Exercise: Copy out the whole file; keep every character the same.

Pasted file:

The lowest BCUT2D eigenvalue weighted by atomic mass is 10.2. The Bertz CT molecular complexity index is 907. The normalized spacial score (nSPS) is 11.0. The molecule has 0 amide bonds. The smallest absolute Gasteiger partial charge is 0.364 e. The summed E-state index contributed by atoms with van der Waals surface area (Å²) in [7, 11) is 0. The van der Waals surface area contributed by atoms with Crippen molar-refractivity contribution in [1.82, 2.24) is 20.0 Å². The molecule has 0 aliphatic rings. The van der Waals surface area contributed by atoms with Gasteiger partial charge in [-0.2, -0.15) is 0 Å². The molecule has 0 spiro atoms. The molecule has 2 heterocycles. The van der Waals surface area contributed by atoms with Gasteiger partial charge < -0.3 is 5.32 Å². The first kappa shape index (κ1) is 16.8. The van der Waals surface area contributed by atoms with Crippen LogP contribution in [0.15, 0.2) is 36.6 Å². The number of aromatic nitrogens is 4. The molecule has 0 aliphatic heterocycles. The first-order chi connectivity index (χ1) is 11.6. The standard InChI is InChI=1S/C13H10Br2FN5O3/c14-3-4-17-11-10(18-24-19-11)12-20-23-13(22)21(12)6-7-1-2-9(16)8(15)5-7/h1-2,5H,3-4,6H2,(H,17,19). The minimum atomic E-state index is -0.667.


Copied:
The lowest BCUT2D eigenvalue weighted by atomic mass is 10.2. The Bertz CT molecular complexity index is 907. The normalized spacial score (nSPS) is 11.0. The molecule has 0 amide bonds. The smallest absolute Gasteiger partial charge is 0.364 e. The summed E-state index contributed by atoms with van der Waals surface area (Å²) in [7, 11) is 0. The van der Waals surface area contributed by atoms with Crippen molar-refractivity contribution in [1.82, 2.24) is 20.0 Å². The molecule has 0 aliphatic rings. The van der Waals surface area contributed by atoms with Gasteiger partial charge in [-0.2, -0.15) is 0 Å². The molecule has 0 spiro atoms. The molecule has 2 heterocycles. The van der Waals surface area contributed by atoms with Gasteiger partial charge < -0.3 is 5.32 Å². The first kappa shape index (κ1) is 16.8. The van der Waals surface area contributed by atoms with Crippen LogP contribution in [0.15, 0.2) is 36.6 Å². The number of aromatic nitrogens is 4. The molecule has 0 aliphatic heterocycles. The first-order chi connectivity index (χ1) is 11.6. The standard InChI is InChI=1S/C13H10Br2FN5O3/c14-3-4-17-11-10(18-24-19-11)12-20-23-13(22)21(12)6-7-1-2-9(16)8(15)5-7/h1-2,5H,3-4,6H2,(H,17,19). The minimum atomic E-state index is -0.667.